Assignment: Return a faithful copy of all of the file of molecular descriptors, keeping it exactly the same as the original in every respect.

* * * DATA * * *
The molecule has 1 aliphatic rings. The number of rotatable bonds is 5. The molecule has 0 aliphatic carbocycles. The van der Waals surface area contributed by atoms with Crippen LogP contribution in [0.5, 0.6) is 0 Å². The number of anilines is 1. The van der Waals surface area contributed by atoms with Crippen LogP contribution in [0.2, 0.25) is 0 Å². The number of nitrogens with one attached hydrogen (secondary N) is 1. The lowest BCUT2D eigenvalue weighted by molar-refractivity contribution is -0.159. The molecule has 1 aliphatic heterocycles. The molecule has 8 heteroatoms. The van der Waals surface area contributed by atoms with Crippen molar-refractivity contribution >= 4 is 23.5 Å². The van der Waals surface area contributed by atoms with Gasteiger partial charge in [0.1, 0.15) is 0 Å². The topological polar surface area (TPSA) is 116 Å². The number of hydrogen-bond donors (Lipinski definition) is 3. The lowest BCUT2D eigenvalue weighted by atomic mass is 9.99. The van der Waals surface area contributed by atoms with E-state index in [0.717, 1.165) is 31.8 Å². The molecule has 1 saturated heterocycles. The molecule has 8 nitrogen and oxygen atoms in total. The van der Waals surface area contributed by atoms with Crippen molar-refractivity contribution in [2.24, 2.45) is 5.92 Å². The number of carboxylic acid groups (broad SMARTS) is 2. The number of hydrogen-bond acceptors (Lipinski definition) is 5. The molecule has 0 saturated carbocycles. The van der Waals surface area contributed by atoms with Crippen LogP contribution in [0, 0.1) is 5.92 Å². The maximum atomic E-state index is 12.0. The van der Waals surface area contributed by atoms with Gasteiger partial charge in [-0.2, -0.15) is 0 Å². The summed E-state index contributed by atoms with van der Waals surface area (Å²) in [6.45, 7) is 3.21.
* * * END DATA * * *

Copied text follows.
The molecule has 1 aliphatic rings. The number of rotatable bonds is 5. The molecule has 0 aliphatic carbocycles. The van der Waals surface area contributed by atoms with Crippen LogP contribution in [0.5, 0.6) is 0 Å². The number of anilines is 1. The van der Waals surface area contributed by atoms with Crippen LogP contribution in [0.2, 0.25) is 0 Å². The number of nitrogens with one attached hydrogen (secondary N) is 1. The lowest BCUT2D eigenvalue weighted by molar-refractivity contribution is -0.159. The molecule has 1 aliphatic heterocycles. The molecule has 8 heteroatoms. The van der Waals surface area contributed by atoms with Crippen molar-refractivity contribution >= 4 is 23.5 Å². The van der Waals surface area contributed by atoms with Gasteiger partial charge in [0.1, 0.15) is 0 Å². The topological polar surface area (TPSA) is 116 Å². The number of hydrogen-bond donors (Lipinski definition) is 3. The lowest BCUT2D eigenvalue weighted by atomic mass is 9.99. The van der Waals surface area contributed by atoms with E-state index in [0.717, 1.165) is 31.8 Å². The molecule has 1 saturated heterocycles. The molecule has 8 nitrogen and oxygen atoms in total. The van der Waals surface area contributed by atoms with Crippen molar-refractivity contribution in [2.24, 2.45) is 5.92 Å². The number of carboxylic acid groups (broad SMARTS) is 2. The number of hydrogen-bond acceptors (Lipinski definition) is 5. The molecule has 0 saturated carbocycles. The van der Waals surface area contributed by atoms with Crippen LogP contribution in [0, 0.1) is 5.92 Å². The maximum atomic E-state index is 12.0. The van der Waals surface area contributed by atoms with Gasteiger partial charge in [-0.2, -0.15) is 0 Å². The summed E-state index contributed by atoms with van der Waals surface area (Å²) in [6.45, 7) is 3.21.